"Through Gaflingbug will (low the
tourist trallic. from the great west and
north west," his letter said- "Some
7;i,000,(M)0 people already dwell in the
of the Allegheny mountains from
tains, which is tributary to the Gat
linburg entrance, while the area east
of the Alleghany mountains from
which access to the park will be
through the Cherokee gateway, con
tains approximately 50,000,000 -people.
' "Here is a present disproportion in
favor of the Gatlinburg entrance of
some 2.'!,000,00() people beside which
it is reasonable to expect, that the
Ki'iwth in population in the country ,
tributary to the Gatlinburg entrance
will be much greater than in that
section which will naturally seek the
Cherokee entrance."-. ,
Ickes said the North Carolina ioute,
by. reason of its higher altitude, can.
be depended upon for lower temper
atures during the months greatest
travel'. .' ' '
He said an additional advantage
was that for .about C ''miles it. would
traverse the Pisgah National forest
and .have to cioss only three fajrly
large streams, t he Pin vi lie, th, Swan
naniia and the French Broad rivers,
Oil', the .other hand, he continued the.
Ter.ne.-.-i e route: would, have to cross
seven rivers. He said the North Car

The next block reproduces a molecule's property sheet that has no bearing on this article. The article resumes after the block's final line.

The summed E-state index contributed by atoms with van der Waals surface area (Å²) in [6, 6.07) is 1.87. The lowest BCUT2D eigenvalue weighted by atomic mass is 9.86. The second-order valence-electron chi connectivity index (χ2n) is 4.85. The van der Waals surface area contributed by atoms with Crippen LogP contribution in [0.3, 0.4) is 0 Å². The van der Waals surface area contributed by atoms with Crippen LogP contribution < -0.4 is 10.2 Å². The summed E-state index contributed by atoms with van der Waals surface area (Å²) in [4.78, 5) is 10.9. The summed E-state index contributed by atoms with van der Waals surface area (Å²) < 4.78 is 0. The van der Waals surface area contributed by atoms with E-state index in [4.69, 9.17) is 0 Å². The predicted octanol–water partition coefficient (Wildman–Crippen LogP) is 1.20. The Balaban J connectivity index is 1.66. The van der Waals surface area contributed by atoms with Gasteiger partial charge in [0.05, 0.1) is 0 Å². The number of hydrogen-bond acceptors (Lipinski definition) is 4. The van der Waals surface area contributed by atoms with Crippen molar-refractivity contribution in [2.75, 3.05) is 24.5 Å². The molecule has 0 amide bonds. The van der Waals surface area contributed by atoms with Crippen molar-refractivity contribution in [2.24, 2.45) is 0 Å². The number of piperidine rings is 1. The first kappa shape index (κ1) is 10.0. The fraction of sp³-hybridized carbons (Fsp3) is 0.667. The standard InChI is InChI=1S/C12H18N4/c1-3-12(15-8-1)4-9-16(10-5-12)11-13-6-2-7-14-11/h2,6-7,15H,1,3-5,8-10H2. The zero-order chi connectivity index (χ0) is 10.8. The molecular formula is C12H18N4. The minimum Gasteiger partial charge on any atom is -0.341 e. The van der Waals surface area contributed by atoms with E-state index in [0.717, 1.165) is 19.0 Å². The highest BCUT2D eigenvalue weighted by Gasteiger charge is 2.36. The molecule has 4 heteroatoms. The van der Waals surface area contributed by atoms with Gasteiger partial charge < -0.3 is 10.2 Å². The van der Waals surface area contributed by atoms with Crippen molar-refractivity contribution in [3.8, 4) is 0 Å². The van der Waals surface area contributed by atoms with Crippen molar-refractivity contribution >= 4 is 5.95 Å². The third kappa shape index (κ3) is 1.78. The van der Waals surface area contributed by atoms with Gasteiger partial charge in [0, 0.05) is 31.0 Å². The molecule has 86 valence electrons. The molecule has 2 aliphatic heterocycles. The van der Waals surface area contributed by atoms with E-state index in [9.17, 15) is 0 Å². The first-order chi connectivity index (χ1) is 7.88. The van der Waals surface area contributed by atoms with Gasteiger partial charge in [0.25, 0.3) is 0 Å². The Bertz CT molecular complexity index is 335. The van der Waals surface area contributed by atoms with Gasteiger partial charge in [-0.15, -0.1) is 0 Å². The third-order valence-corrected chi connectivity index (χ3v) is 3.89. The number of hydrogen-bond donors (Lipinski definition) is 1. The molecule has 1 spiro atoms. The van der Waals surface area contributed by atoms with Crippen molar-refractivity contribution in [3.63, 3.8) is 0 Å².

olina: route, running . near the tops of
the ridges as it will, , will atl'ord, a
view of the surrounding, country and
offer to the eye ,;"scenery that would,
not be, accessible to so great a degree
if the Tennessee route wer" a'-...ji:e i.
Ickes said he w;as reluctant to pver
rule the 'finding's'-' of . his board "how
ever the state, of North Carolina had
the right of appeal tome and since
that . right was ' exercised, it is' my ,
duty to decide the issues in .ao.-o.rd-
la nee ; with my ' consciende, and my
best judgment." the -secretary's letter
said.;
"To my mind it is so -clear that the
equi t i os ,i n - this -controversy. ' are wi t h
North Carolina that my finding must
be', to 'that effect.; I regret .that'll
caiinot concur in the. report sii':ir;u:t
'ted to : me. by ' the conniiittve i c-ferred
to, and it is hereby overruled," : ,
'..'.Mis.?' ' 'Caroline
'was the iruest of
the week-end..
Ward,
friend
of'
; in